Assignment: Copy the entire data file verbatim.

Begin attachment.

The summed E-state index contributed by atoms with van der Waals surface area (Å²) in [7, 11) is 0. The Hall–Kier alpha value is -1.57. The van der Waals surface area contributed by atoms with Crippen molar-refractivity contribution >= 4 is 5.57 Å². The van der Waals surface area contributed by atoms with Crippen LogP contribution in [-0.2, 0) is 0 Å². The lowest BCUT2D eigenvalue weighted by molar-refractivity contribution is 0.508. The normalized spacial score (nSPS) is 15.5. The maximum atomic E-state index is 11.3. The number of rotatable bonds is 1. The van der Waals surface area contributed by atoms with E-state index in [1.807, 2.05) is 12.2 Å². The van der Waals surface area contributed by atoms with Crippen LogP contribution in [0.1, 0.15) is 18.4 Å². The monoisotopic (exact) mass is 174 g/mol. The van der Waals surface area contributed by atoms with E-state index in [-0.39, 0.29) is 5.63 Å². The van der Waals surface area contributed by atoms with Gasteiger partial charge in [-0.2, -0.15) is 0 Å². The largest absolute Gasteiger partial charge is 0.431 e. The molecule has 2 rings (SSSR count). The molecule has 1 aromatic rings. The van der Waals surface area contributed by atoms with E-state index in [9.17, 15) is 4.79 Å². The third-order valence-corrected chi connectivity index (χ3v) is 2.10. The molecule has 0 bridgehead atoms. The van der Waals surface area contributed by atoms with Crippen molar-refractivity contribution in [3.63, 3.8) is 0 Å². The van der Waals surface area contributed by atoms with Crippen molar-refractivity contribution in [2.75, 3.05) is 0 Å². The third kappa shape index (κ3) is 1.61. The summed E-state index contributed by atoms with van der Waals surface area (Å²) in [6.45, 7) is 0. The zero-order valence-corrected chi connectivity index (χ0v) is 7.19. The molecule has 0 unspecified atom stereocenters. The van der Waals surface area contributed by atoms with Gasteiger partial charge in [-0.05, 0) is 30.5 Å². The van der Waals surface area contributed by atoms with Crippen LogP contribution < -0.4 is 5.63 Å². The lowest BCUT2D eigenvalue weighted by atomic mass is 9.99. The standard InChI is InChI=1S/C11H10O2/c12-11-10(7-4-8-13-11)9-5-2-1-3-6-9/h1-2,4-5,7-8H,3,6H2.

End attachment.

The summed E-state index contributed by atoms with van der Waals surface area (Å²) in [7, 11) is 0. The Hall–Kier alpha value is -1.57. The van der Waals surface area contributed by atoms with Crippen molar-refractivity contribution >= 4 is 5.57 Å². The van der Waals surface area contributed by atoms with Crippen LogP contribution in [-0.2, 0) is 0 Å². The lowest BCUT2D eigenvalue weighted by molar-refractivity contribution is 0.508. The normalized spacial score (nSPS) is 15.5. The maximum atomic E-state index is 11.3. The number of rotatable bonds is 1. The van der Waals surface area contributed by atoms with E-state index in [1.807, 2.05) is 12.2 Å². The van der Waals surface area contributed by atoms with Crippen LogP contribution in [0.1, 0.15) is 18.4 Å². The monoisotopic (exact) mass is 174 g/mol. The van der Waals surface area contributed by atoms with E-state index in [-0.39, 0.29) is 5.63 Å². The van der Waals surface area contributed by atoms with Gasteiger partial charge in [-0.2, -0.15) is 0 Å². The largest absolute Gasteiger partial charge is 0.431 e. The molecule has 2 rings (SSSR count). The molecule has 1 aromatic rings. The van der Waals surface area contributed by atoms with E-state index in [9.17, 15) is 4.79 Å². The third-order valence-corrected chi connectivity index (χ3v) is 2.10. The molecule has 0 bridgehead atoms. The van der Waals surface area contributed by atoms with Crippen molar-refractivity contribution in [3.63, 3.8) is 0 Å². The van der Waals surface area contributed by atoms with Crippen molar-refractivity contribution in [2.75, 3.05) is 0 Å². The third kappa shape index (κ3) is 1.61. The summed E-state index contributed by atoms with van der Waals surface area (Å²) in [6.45, 7) is 0. The zero-order valence-corrected chi connectivity index (χ0v) is 7.19. The molecule has 0 unspecified atom stereocenters. The van der Waals surface area contributed by atoms with Gasteiger partial charge in [-0.05, 0) is 30.5 Å². The van der Waals surface area contributed by atoms with Crippen LogP contribution < -0.4 is 5.63 Å². The lowest BCUT2D eigenvalue weighted by atomic mass is 9.99. The standard InChI is InChI=1S/C11H10O2/c12-11-10(7-4-8-13-11)9-5-2-1-3-6-9/h1-2,4-5,7-8H,3,6H2.